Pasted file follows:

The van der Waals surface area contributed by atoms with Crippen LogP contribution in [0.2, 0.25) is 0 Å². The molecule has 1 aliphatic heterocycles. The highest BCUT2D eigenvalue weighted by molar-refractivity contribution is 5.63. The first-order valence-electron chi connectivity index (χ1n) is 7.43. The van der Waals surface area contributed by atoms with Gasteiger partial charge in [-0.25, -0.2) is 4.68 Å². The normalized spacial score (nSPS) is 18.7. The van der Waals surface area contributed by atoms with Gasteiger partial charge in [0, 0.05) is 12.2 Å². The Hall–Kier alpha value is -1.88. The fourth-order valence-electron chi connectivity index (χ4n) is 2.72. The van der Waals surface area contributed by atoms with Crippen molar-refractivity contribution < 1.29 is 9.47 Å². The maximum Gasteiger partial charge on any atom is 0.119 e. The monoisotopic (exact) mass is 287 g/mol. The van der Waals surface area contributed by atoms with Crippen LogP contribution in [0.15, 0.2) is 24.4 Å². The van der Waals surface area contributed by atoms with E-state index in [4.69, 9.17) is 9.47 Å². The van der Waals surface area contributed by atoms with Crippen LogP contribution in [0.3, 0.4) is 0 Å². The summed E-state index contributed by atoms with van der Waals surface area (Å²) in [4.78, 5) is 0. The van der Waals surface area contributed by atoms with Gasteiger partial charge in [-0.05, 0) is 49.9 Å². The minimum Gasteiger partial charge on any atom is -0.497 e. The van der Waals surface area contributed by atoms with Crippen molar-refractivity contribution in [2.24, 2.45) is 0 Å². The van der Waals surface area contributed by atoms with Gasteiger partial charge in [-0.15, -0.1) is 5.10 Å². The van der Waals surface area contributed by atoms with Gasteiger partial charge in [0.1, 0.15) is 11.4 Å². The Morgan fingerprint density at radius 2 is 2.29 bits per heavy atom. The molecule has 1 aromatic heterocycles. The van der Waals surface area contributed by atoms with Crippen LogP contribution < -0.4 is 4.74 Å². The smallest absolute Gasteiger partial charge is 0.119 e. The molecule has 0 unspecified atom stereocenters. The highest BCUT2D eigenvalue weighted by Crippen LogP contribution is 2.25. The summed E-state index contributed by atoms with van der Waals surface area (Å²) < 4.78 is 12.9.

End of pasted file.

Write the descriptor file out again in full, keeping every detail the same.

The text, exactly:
The van der Waals surface area contributed by atoms with Crippen LogP contribution in [0.2, 0.25) is 0 Å². The molecule has 1 aliphatic heterocycles. The highest BCUT2D eigenvalue weighted by molar-refractivity contribution is 5.63. The first-order valence-electron chi connectivity index (χ1n) is 7.43. The van der Waals surface area contributed by atoms with Gasteiger partial charge in [-0.25, -0.2) is 4.68 Å². The normalized spacial score (nSPS) is 18.7. The van der Waals surface area contributed by atoms with Gasteiger partial charge in [0, 0.05) is 12.2 Å². The Hall–Kier alpha value is -1.88. The fourth-order valence-electron chi connectivity index (χ4n) is 2.72. The van der Waals surface area contributed by atoms with Crippen molar-refractivity contribution < 1.29 is 9.47 Å². The maximum Gasteiger partial charge on any atom is 0.119 e. The monoisotopic (exact) mass is 287 g/mol. The van der Waals surface area contributed by atoms with Crippen LogP contribution in [0.15, 0.2) is 24.4 Å². The van der Waals surface area contributed by atoms with E-state index in [4.69, 9.17) is 9.47 Å². The van der Waals surface area contributed by atoms with Crippen LogP contribution in [0.3, 0.4) is 0 Å². The summed E-state index contributed by atoms with van der Waals surface area (Å²) in [4.78, 5) is 0. The van der Waals surface area contributed by atoms with Gasteiger partial charge in [-0.05, 0) is 49.9 Å². The minimum Gasteiger partial charge on any atom is -0.497 e. The van der Waals surface area contributed by atoms with Crippen molar-refractivity contribution in [2.24, 2.45) is 0 Å². The van der Waals surface area contributed by atoms with Gasteiger partial charge in [-0.15, -0.1) is 5.10 Å². The van der Waals surface area contributed by atoms with Gasteiger partial charge in [0.1, 0.15) is 11.4 Å². The Morgan fingerprint density at radius 2 is 2.29 bits per heavy atom. The molecule has 1 aromatic heterocycles. The van der Waals surface area contributed by atoms with Crippen LogP contribution < -0.4 is 4.74 Å². The smallest absolute Gasteiger partial charge is 0.119 e. The molecule has 0 unspecified atom stereocenters. The highest BCUT2D eigenvalue weighted by Crippen LogP contribution is 2.25. The summed E-state index contributed by atoms with van der Waals surface area (Å²) < 4.78 is 12.9.